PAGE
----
Literary Review

Literary Review


Recent Posts

The Real and The Invisible

The Real and The Invisible

By: Kimberly Brown Home. What actually does that mean? Home, to many people, means different things. The Webster definition of home is: “one’s place of residence; the social unit formed by a family living together; a familiar or usual setting; a place of origin.” While […]

Puzzle

Puzzle

By: Kimberly Brown Life, death, race, and family: all concepts that Jesmyn Ward navigates through to accomplish the wholeness of her novel Sing Unburied Sing. Considering that her book Salvage the bones won the National Book Award in 2011, Men We Reaped  was on the […]

Amidst Writing Her Third Novel: An Interview with Mary Simses

Amidst Writing Her Third Novel: An Interview with Mary Simses

Mary Simses, author of the novels, The Irresistible Blueberry Bakeshop & Café and The Rule of Love & Grammar, is in the midst of writing her third novel. A native of Connecticut, Simses is influenced by the East Coast scenery. Prior to becoming a novelist, […]

The Silent Killer: Addiction

The Silent Killer: Addiction

By: Elisabeth French We can always hope it is not too late, but sometimes it is. For Tom Macher, it was almost too late. Addiction had consumed his entire life. One’s personal perceptions about addiction have been constructed by their own individual involvements with the […]

Social Climate Decades Ago, Present Day Relations

Social Climate Decades Ago, Present Day Relations

By: Elisabeth French Well-acclaimed novelist, journalist, and short-story writer, Jennifer Egan has done it again. Her new novel Manhattan Beach, published this October has already been long listed for the National Book Award. Egan magnifies her intelligence through her captivating and brilliant new novel. Egan […]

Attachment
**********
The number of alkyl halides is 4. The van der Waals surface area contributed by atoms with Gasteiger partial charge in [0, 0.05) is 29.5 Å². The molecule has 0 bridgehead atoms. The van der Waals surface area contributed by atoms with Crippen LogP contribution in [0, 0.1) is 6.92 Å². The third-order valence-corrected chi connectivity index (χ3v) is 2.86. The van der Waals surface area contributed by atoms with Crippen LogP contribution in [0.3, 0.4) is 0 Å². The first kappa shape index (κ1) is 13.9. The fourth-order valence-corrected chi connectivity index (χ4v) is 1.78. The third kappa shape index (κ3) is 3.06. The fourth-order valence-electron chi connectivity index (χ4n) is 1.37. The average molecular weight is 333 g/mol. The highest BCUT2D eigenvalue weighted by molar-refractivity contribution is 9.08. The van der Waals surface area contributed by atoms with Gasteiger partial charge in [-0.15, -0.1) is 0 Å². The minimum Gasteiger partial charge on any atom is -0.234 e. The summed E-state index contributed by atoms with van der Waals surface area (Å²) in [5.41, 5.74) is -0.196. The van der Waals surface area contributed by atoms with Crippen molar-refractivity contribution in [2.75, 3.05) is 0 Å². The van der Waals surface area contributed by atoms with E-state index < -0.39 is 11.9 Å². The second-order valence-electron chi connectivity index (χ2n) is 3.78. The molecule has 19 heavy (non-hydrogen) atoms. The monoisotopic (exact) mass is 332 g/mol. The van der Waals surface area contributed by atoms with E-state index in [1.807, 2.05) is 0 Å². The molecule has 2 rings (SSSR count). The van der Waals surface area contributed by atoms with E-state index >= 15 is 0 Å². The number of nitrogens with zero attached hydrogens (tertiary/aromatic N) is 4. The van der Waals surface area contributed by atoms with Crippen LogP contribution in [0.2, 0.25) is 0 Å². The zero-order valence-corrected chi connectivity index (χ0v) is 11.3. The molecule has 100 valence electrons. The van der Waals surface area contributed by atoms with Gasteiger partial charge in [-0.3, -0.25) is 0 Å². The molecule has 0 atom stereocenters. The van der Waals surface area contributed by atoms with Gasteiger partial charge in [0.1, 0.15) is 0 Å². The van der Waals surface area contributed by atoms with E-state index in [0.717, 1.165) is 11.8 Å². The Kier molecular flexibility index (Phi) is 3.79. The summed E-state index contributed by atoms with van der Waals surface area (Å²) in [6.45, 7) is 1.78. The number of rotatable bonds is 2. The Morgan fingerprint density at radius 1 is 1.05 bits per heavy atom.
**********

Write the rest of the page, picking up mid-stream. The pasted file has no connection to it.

Comedic Relief: The School For Lies

Comedic Relief: The School For Lies

By: Elisabeth French “Gettysburg Great!” accurately describes the performance displayed by the Theatre Arts Program of Gettysburg College this fall. The School For Lies is an intriguing, flamboyant, highly comical play. The student actors encompass these roles flawlessly. Based on the play, The Misanthrope by […]

“Kids These Days: A Generation of Social Justice Readers”

“Kids These Days: A Generation of Social Justice Readers”

By: Morgan Hubbard Claire Needell wrote a good book very poorly. As a college-aged woman suffering through the under-practiced circus performance of American politics in 2017, I find some particular comfort in the social justice minded content of the YA genre, even if that means […]

Giving Voice to the Dead and Empathy to the Living in Jesmyn Ward’s Sing, Unburied, Sing

Giving Voice to the Dead and Empathy to the Living in Jesmyn Ward’s Sing, Unburied, Sing

By: Morgan Hubbard In her latest novel Sing, Unburied, Sing, Jesmyn Ward returns to her familiar Mississippi landscape to bring voice to the dead, the living, and the oppressed in-betweens. On the heels of receiving the National Book Award in 2011 for her last novel, […]

Student Kathleen Bolger Examines Her Path to Writing

Student Kathleen Bolger Examines Her Path to Writing

Kathleen Bolger, or Katie as she is known to me, is a fellow senior at Gettysburg College and an English Major with a Writing Concentration and minors in Spanish and Women, Gender, and Sexuality Studies. Since being at Gettysburg, she has published two poems (2016) […]

Three Kinds of Portraits

Three Kinds of Portraits

By: Morgan Hubbard Welcome to an understated gallery, a gallery made through collaboration of students, faculty, and artists—a little place with large ambition, tucked in one of the most unassuming buildings on Gettysburg College’s campus. The Schmucker Art Gallery is currently showing an exhibit that, […]

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